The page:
300 Board Game Review (Blog)

November 30, 2007 | 300 News


300 Review: We march… from sacred Sparta… for glory!


This is not my first review, but my first for a game that already has one. I had previously sought to avoid submitting reviews for games already covered, as there are plenty of prolific reviewers far more knowledgeable and articulate than I. I am making an exception for 300: The Board Game because it has really grabbed me. I feel it deserves a few ardent promoters, as it seems to have a fair number of automatic detractors because of the film. If you did not like the film, you might be put off by the game’s faithful resemblance, but I think that there is more game here, and certainly more fun, than most people expect. Of course, the fact that I am taken with 300: The Board Game doesn’t mean that you will be. You could check my game ratings and played list, but they are too poorly maintained to provide an accurate indication. I would like to make it easier by providing you with a short history of my time in the hobby.

The first game I purchased since I left the army in 1989 was Memoir ’44. I bought it purely on a whim and was pleasantly surprised to find a boardgame so different from those I had played as a kid, that looked so good, and that was so entertaining. I quickly collected all the Days of Wonder “big box” games, with Ticket to Ride being the standout favourite in my family. I began to look for more and more games and that eventually brought me here, where I soon learned that Puerto Rico, Tigris & Euphrates and Caylus are the sort of games real gamers should be playing. I felt ashamed that I had been suckered into liking a kid’s game and set about trying to collect and play proper games.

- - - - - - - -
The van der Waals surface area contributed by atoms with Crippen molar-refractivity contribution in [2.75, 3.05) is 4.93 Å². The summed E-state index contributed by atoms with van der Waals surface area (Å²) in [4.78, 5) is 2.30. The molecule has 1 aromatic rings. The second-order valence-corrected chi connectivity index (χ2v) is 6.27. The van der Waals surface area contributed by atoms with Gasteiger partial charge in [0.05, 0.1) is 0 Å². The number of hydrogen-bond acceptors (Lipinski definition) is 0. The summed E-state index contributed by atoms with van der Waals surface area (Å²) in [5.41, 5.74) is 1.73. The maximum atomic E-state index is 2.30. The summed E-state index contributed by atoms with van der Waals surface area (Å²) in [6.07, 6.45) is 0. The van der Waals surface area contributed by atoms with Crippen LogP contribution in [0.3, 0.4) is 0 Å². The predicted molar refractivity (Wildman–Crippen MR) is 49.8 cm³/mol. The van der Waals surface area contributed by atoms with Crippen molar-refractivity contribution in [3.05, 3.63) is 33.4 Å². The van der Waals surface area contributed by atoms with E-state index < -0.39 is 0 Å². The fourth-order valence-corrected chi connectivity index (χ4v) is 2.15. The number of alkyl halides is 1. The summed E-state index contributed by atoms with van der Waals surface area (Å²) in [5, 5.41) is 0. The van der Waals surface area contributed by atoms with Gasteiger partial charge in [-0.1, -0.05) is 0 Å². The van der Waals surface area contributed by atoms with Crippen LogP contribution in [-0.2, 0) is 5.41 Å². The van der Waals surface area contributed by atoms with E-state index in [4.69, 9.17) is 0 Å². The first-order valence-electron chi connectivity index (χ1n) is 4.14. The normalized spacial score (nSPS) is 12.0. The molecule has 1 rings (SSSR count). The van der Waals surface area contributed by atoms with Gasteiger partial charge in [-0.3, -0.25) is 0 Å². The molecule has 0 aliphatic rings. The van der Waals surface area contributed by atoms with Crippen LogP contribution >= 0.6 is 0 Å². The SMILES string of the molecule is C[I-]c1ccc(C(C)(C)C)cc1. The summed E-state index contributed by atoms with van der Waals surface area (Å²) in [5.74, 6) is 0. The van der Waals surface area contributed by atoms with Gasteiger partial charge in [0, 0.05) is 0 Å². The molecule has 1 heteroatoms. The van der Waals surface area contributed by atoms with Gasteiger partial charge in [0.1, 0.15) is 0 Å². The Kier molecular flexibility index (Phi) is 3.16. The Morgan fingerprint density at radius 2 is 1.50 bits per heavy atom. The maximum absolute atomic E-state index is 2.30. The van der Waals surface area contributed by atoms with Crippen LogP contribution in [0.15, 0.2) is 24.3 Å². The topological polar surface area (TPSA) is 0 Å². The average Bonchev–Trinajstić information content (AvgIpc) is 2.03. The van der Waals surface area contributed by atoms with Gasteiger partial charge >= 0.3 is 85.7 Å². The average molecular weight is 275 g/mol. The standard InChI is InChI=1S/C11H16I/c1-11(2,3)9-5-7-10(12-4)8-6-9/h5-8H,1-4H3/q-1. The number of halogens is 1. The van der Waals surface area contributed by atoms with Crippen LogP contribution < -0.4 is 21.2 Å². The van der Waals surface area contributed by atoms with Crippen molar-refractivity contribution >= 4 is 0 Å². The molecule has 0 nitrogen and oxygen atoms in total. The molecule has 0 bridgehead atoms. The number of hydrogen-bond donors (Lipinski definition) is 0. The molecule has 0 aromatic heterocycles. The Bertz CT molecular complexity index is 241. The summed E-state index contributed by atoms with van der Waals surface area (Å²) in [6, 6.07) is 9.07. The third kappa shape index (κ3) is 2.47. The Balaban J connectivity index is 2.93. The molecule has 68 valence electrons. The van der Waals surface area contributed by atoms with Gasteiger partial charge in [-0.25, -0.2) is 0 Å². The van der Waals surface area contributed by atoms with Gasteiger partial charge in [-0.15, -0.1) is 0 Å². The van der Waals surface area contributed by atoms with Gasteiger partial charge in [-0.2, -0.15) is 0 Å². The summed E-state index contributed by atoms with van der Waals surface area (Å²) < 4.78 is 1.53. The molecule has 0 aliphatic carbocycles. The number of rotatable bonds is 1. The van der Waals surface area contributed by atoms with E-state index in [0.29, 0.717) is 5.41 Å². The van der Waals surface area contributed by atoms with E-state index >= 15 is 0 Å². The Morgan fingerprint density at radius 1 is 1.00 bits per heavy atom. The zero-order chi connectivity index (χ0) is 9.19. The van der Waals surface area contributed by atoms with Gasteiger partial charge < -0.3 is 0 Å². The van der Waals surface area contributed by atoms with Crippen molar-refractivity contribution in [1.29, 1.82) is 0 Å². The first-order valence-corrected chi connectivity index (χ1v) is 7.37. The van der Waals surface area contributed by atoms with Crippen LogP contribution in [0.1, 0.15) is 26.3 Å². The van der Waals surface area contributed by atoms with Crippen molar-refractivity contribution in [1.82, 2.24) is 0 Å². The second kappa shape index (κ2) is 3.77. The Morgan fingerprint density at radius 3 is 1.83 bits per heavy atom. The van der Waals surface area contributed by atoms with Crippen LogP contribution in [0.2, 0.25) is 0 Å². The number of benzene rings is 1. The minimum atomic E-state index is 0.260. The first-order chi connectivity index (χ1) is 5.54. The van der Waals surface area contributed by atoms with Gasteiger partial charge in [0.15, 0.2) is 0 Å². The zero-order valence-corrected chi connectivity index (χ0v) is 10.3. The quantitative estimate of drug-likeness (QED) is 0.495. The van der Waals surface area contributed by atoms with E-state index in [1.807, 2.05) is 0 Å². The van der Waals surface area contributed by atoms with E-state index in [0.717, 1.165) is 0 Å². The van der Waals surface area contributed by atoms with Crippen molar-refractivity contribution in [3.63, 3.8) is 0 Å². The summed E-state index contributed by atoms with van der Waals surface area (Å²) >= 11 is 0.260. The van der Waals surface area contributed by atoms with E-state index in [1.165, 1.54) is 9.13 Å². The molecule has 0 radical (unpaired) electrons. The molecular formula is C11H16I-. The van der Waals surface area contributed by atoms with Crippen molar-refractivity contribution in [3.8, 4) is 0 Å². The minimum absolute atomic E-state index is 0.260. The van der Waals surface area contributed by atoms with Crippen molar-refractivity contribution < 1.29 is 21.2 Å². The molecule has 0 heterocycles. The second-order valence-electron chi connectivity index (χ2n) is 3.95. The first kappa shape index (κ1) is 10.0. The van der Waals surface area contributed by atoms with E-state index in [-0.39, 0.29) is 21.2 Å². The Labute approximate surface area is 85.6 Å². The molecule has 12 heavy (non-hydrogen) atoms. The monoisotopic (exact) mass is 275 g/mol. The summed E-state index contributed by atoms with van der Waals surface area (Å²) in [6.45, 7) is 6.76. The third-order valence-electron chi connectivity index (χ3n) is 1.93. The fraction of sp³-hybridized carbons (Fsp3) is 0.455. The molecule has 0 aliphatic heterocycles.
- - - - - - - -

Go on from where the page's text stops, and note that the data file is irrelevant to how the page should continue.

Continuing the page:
I then went through a phase (I’m almost through it, I think) of purchasing just about any game I did not already have, prioritising the higher ranked ones (when I could find them). Tigris & Euphrates and El Grande are two of my favourites. Twilight Struggle and Power Grid really appeal to me, but Caylus and far too many others remain unplayed, as my main gaming group is most often comprised of my wife and 8 year old son. My son is too young for most of these (clearly putting him well below average intelligence, judging by the reports of other people’s children here) and my wife simply doesn’t fancy them.

I consoled myself with the fact that I was merely playing these lesser games because my family liked them. It’s like watching a “chick flick” because you have to let your wife pick a DVD (and then keep her company through it) every now and then. That makes it OK, doesn’t it? Sure, I enjoyed aspects of these games, but that’s similar to being tricked into smiling, laughing, or (dare I say it?) getting something in your eye during one of those emotionally manipulative “chick flicks”, right? It doesn’t mean anything.